Congressman Elijah E. Cummings (MD-07), a senior member of the House Committee on Oversight and Government Reform, sent a request to Congressman Dennis Kucinich (D-OH) on August 30, requesting that, in his role as Chairman of the Subcommittee on Domestic Policy, Rep. Kucinich convene a hearing to examine questions surrounding the extent of the oil that remains in the Gulf of Mexico following the spill from the BP Macondo well-site, as well as the adequacy of current government and private industry efforts to assess the danger that remnant oil in the waters of the Gulf poses to the environment and to the seafood harvested from the Gulf.
Cummings believes that statements by BP, government officials and scientists regarding oil remaining in the Gulf and related issue need further clarification. In the letter, Cummings said, “Federal officials have claimed that as much as three-quarters of the oil that spilled into the Gulf has been ‘cleaned up or chemically dispersed, or naturally deteriorated, evaporated or dissolved,’ [while] other media reports indicate that scientists have found extensive plumes of oil lingering below the water’s surface.”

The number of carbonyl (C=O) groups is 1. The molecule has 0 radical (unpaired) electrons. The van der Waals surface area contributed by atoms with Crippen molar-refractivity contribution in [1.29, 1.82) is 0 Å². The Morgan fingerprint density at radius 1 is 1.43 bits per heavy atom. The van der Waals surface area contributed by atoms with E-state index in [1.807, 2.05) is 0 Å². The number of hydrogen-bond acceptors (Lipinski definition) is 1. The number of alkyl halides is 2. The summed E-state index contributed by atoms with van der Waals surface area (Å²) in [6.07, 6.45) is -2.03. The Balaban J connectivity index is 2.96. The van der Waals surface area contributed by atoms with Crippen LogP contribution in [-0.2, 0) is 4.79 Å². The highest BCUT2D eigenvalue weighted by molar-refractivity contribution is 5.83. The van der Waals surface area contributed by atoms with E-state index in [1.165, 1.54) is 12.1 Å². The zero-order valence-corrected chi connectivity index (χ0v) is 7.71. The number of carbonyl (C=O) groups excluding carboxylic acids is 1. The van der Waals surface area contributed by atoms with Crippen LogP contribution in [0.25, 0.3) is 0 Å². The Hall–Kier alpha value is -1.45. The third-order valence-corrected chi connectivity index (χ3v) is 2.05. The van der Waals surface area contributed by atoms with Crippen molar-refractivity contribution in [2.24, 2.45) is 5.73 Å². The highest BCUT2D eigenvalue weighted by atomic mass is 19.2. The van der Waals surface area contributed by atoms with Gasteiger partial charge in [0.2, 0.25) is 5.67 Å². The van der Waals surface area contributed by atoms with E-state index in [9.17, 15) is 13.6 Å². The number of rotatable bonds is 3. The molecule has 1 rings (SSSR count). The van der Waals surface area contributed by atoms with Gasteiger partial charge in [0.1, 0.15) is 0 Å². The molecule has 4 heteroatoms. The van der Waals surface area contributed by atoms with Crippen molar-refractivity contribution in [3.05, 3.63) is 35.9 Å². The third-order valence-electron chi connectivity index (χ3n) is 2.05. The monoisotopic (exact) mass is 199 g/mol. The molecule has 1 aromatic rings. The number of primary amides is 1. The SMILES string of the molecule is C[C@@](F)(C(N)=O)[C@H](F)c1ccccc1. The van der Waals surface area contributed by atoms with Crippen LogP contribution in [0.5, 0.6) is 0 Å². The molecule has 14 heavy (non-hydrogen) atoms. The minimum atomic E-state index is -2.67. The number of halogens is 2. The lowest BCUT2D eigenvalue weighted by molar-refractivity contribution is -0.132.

He continued, “I believe it is imperative that Congress address legitimate public confusion and concern about the extent of the oil remaining in the Gulf. . . Further, we should examine the extent of current research efforts intended to assess long-term damage to the environment caused by the oil spill, such as by correlating exposure to petroleum with specific DNA alterations in aquatic flora and fauna.”
Finally, Cummings is deeply concerned that BP is apparently requiring scientists under contract to the firm to sign confidentiality agreements that compel the scientists to withhold the release of their research findings. To answer these allegations, Cummings expressly requested that BP officials be called to testify.